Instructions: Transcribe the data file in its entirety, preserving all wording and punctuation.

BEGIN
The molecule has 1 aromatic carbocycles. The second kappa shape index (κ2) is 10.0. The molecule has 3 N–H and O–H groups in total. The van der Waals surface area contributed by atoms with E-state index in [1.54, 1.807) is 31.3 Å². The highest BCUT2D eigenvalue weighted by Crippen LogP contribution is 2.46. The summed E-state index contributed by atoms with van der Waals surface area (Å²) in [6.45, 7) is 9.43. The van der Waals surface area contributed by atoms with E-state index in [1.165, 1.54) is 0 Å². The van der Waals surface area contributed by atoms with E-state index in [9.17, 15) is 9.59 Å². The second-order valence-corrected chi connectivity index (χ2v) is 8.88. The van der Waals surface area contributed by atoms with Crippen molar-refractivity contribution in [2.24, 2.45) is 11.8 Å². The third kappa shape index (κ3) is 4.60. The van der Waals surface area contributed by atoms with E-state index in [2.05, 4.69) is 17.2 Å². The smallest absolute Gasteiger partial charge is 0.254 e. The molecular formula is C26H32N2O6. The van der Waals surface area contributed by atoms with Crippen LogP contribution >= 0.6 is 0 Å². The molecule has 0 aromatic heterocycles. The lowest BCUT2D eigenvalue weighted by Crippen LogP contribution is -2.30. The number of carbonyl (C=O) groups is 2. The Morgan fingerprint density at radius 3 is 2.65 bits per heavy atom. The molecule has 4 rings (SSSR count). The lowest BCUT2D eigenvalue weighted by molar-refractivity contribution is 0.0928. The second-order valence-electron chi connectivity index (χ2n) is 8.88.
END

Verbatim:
The molecule has 1 aromatic carbocycles. The second kappa shape index (κ2) is 10.0. The molecule has 3 N–H and O–H groups in total. The van der Waals surface area contributed by atoms with E-state index in [1.54, 1.807) is 31.3 Å². The highest BCUT2D eigenvalue weighted by Crippen LogP contribution is 2.46. The summed E-state index contributed by atoms with van der Waals surface area (Å²) in [6.45, 7) is 9.43. The van der Waals surface area contributed by atoms with E-state index in [1.165, 1.54) is 0 Å². The van der Waals surface area contributed by atoms with E-state index in [9.17, 15) is 9.59 Å². The second-order valence-corrected chi connectivity index (χ2v) is 8.88. The van der Waals surface area contributed by atoms with Crippen molar-refractivity contribution in [2.24, 2.45) is 11.8 Å². The third kappa shape index (κ3) is 4.60. The van der Waals surface area contributed by atoms with E-state index in [2.05, 4.69) is 17.2 Å². The smallest absolute Gasteiger partial charge is 0.254 e. The molecular formula is C26H32N2O6. The van der Waals surface area contributed by atoms with Crippen LogP contribution >= 0.6 is 0 Å². The molecule has 0 aromatic heterocycles. The lowest BCUT2D eigenvalue weighted by Crippen LogP contribution is -2.30. The number of carbonyl (C=O) groups is 2. The Morgan fingerprint density at radius 3 is 2.65 bits per heavy atom. The molecule has 4 rings (SSSR count). The lowest BCUT2D eigenvalue weighted by molar-refractivity contribution is 0.0928. The second-order valence-electron chi connectivity index (χ2n) is 8.88.